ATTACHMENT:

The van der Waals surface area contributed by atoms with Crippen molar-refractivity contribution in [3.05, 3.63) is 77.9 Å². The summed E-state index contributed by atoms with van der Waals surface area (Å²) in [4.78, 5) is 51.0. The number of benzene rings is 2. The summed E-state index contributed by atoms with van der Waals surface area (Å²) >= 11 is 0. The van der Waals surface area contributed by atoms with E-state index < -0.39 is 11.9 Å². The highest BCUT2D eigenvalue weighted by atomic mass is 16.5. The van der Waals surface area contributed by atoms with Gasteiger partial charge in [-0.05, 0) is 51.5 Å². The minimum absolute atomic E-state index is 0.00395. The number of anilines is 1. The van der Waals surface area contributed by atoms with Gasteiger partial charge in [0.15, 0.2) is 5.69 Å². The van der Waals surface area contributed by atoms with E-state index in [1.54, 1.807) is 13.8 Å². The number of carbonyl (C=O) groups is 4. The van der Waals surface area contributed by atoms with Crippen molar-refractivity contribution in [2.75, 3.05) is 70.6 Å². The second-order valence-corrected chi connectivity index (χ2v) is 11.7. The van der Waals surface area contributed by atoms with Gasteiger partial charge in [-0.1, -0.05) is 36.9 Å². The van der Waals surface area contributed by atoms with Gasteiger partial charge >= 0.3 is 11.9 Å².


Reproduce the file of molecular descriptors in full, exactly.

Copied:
The van der Waals surface area contributed by atoms with Crippen molar-refractivity contribution in [3.05, 3.63) is 77.9 Å². The summed E-state index contributed by atoms with van der Waals surface area (Å²) in [4.78, 5) is 51.0. The number of benzene rings is 2. The summed E-state index contributed by atoms with van der Waals surface area (Å²) >= 11 is 0. The van der Waals surface area contributed by atoms with E-state index < -0.39 is 11.9 Å². The highest BCUT2D eigenvalue weighted by atomic mass is 16.5. The van der Waals surface area contributed by atoms with Gasteiger partial charge in [-0.05, 0) is 51.5 Å². The minimum absolute atomic E-state index is 0.00395. The number of anilines is 1. The van der Waals surface area contributed by atoms with Gasteiger partial charge in [0.15, 0.2) is 5.69 Å². The van der Waals surface area contributed by atoms with E-state index in [1.54, 1.807) is 13.8 Å². The number of carbonyl (C=O) groups is 4. The van der Waals surface area contributed by atoms with Crippen molar-refractivity contribution in [2.75, 3.05) is 70.6 Å². The second-order valence-corrected chi connectivity index (χ2v) is 11.7. The van der Waals surface area contributed by atoms with Gasteiger partial charge in [-0.1, -0.05) is 36.9 Å². The van der Waals surface area contributed by atoms with Gasteiger partial charge >= 0.3 is 11.9 Å².